The storage drive of any device holds a significant amount of private information, and even when we delete this data, it can still be recovered quite easily. Secure Data Recovery recently conducted an experiment focused on recovering data from second-hand mechanical hard drives, excluding SSDs and memory cards. The company purchased 100 random hard drives and attempted to retrieve the data using affordable solutions, rather than advanced systems.
It’s important to note that they specifically excluded damaged or encrypted drives from the experiment to streamline the process and conserve resources. It should be acknowledged that broken or encrypted drives could potentially yield different results if included in the study.
Bad idea to sell second hand hard drives
Secure Data Recovery has successfully retrieved data from a total of 69 hard drives, out of which 30 were damaged and only one was encrypted. It’s worth noting that all the drives involved in the experiment were traditional hard drives without any hybrid solutions or memory chips like SSHD.
The company proudly states that they have recovered an impressive 5.7 million files. However, it’s important to mention that the majority of this number is attributed to a single unit with over 3.1 million files. They also highlight that the oldest drive they worked with was a 2.5-inch Western Digital model dating back to 2004. Additionally, they clarify that almost two-thirds of the drives were 3.5-inch in size.
This experiment reinforces a well-known fact: many users do not take the necessary steps to ensure complete data deletion. Only a small portion of individuals permanently delete their information, and an even smaller percentage goes the extra mile to encrypt their drives.
As an example, it’s interesting to note that eBay used to require sellers to verify the erasure of hard drives before selling them, but this practice appears to have been forgotten or overlooked.
Secure Data Recovery classifies hard drives without any recoverable data as “disinfected.” These drives have undergone thorough data wipes or have been filled with random patterns to ensure data confidentiality.
A spokesperson from the company has provided insights into the treatment of the recovered data, stating, “We adhere to our stringent data handling practices, which encompass more than 100 security checks. We never accessed the contents of any recovered files and securely purged the data after the exercise, following our standard procedures.”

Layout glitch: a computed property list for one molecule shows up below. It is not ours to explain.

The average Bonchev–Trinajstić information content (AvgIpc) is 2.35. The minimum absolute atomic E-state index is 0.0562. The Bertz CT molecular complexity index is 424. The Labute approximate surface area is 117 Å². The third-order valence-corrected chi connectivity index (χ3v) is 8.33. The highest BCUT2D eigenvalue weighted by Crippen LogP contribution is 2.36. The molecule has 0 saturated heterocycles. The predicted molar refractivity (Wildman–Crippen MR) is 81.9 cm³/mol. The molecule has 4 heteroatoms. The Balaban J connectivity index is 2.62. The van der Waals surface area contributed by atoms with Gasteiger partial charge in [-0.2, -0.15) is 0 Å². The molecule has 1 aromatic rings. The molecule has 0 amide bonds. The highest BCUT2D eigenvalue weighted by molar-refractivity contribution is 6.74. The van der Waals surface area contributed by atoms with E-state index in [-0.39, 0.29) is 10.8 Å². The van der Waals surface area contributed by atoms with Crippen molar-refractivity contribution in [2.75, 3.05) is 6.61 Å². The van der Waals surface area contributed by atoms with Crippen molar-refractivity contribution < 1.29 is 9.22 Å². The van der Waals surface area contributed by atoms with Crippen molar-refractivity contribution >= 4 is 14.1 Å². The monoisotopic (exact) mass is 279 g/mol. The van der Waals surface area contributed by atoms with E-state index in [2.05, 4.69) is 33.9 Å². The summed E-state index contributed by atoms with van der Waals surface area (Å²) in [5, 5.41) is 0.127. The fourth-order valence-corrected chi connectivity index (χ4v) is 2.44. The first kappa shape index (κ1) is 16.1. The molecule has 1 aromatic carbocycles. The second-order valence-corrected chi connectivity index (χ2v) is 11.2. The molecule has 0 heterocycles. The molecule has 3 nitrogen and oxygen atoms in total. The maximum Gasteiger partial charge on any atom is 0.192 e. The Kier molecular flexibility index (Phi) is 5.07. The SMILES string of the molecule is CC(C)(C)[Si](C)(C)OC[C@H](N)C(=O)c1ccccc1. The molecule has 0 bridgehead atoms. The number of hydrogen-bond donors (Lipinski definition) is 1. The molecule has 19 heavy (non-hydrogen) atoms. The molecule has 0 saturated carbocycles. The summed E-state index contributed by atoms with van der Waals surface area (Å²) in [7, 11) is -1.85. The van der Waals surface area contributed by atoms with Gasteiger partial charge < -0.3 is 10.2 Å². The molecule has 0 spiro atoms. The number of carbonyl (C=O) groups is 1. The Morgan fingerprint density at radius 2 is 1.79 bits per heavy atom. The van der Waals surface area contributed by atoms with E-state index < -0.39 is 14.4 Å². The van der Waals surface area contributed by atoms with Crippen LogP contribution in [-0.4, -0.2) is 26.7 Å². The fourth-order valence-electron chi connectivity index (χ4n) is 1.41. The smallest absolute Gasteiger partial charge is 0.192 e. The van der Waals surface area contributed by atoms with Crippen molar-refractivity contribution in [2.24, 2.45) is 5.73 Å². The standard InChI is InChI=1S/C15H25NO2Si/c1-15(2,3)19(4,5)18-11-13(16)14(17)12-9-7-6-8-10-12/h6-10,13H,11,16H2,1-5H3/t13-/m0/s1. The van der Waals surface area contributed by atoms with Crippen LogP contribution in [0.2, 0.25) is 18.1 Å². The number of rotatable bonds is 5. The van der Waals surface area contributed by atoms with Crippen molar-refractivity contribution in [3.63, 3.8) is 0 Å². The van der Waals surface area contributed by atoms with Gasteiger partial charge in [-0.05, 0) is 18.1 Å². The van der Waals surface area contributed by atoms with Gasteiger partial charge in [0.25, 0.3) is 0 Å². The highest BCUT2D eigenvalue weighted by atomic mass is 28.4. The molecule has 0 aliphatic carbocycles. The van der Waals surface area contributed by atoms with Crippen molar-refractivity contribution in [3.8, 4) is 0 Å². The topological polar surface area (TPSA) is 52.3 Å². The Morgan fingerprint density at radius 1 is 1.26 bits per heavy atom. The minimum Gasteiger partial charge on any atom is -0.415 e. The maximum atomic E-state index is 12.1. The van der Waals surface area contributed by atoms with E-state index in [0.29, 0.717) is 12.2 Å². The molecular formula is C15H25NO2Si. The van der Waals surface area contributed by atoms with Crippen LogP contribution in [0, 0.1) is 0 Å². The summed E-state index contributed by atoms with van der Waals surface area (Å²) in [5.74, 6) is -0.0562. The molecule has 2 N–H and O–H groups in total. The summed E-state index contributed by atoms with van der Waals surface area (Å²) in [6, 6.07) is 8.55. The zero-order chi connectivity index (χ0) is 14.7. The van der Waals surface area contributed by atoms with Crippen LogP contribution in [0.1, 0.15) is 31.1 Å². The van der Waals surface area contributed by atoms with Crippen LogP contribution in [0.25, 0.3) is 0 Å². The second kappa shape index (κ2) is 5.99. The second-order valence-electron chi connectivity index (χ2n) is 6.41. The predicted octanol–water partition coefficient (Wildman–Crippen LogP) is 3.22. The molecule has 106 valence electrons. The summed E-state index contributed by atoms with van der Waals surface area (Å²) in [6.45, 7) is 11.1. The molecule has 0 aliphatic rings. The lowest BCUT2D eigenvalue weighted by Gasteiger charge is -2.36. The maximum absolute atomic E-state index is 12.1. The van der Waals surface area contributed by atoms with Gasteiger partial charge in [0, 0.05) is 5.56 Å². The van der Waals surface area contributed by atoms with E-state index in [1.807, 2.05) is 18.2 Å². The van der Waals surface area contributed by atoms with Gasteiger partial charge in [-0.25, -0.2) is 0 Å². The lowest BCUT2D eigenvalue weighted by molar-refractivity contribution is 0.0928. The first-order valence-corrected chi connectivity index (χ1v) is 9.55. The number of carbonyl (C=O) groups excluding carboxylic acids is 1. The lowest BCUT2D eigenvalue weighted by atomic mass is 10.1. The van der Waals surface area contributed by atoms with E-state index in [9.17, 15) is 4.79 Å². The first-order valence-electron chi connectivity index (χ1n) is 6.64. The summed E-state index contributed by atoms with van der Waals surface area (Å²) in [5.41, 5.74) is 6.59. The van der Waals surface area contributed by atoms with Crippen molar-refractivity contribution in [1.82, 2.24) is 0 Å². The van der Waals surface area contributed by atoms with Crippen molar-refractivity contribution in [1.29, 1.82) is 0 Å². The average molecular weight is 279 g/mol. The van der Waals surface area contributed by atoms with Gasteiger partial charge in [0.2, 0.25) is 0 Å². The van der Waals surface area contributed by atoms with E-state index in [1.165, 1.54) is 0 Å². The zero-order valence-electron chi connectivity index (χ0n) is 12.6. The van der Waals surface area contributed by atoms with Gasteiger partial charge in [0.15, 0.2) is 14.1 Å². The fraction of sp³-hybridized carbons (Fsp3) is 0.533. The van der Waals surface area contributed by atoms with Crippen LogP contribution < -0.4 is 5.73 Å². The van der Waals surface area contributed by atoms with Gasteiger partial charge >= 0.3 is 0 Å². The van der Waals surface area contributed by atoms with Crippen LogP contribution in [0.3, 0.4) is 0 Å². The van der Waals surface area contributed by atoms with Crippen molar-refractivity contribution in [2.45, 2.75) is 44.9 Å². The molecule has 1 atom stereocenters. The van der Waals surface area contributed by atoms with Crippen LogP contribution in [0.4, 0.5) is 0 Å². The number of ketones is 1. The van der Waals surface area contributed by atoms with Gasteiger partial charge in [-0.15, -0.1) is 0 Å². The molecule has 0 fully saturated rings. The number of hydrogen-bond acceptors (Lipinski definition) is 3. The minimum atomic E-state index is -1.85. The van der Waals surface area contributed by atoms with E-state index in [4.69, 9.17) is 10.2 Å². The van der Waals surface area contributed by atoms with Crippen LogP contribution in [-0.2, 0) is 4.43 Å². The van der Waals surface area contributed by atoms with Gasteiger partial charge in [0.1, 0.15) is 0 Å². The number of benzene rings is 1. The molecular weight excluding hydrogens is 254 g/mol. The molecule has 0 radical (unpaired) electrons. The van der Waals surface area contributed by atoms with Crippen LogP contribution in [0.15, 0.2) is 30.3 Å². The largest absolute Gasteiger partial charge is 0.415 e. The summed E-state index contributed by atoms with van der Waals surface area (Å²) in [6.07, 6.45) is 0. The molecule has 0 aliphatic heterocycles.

Why should I clean it before selling it?
To ensure the protection of our personal data, it is indeed advisable to take precautions when disposing of storage units. The risk of someone maliciously accessing our sensitive information and using it for extortion or identity theft is a real concern.
One potential risk involves compromising files such as private photos or videos. These could be used against us for blackmail or other malicious purposes, potentially causing significant distress and harm.
Another concerning scenario is the recovery of files containing personal information like employment or rental contracts. Such documents often contain our address, full name, and identification numbers, which could be exploited by individuals seeking to impersonate us.
The consequences of identity theft can be severe. Impersonators may exploit our identity to obtain bank loans, commit serious crimes, or create various problems. Proving our innocence can be challenging, and we may even find ourselves facing legal consequences for actions we did not commit.
Given these risks, the best practice is to avoid selling storage units second hand. Instead, it is advisable to physically destroy the unit to ensure data irrecoverability. This can involve opening the unit, using sandpaper to abrade the plates, and breaking them into multiple pieces. Disposing of the remains in separate containers over several days can provide an additional layer of security.
Although these measures may seem extreme, they are intended to mitigate the potential risks associated with unauthorized access to personal data. By taking proactive steps to safeguard our information, we can minimize the chance of falling victim to privacy breaches and their detrimental consequences.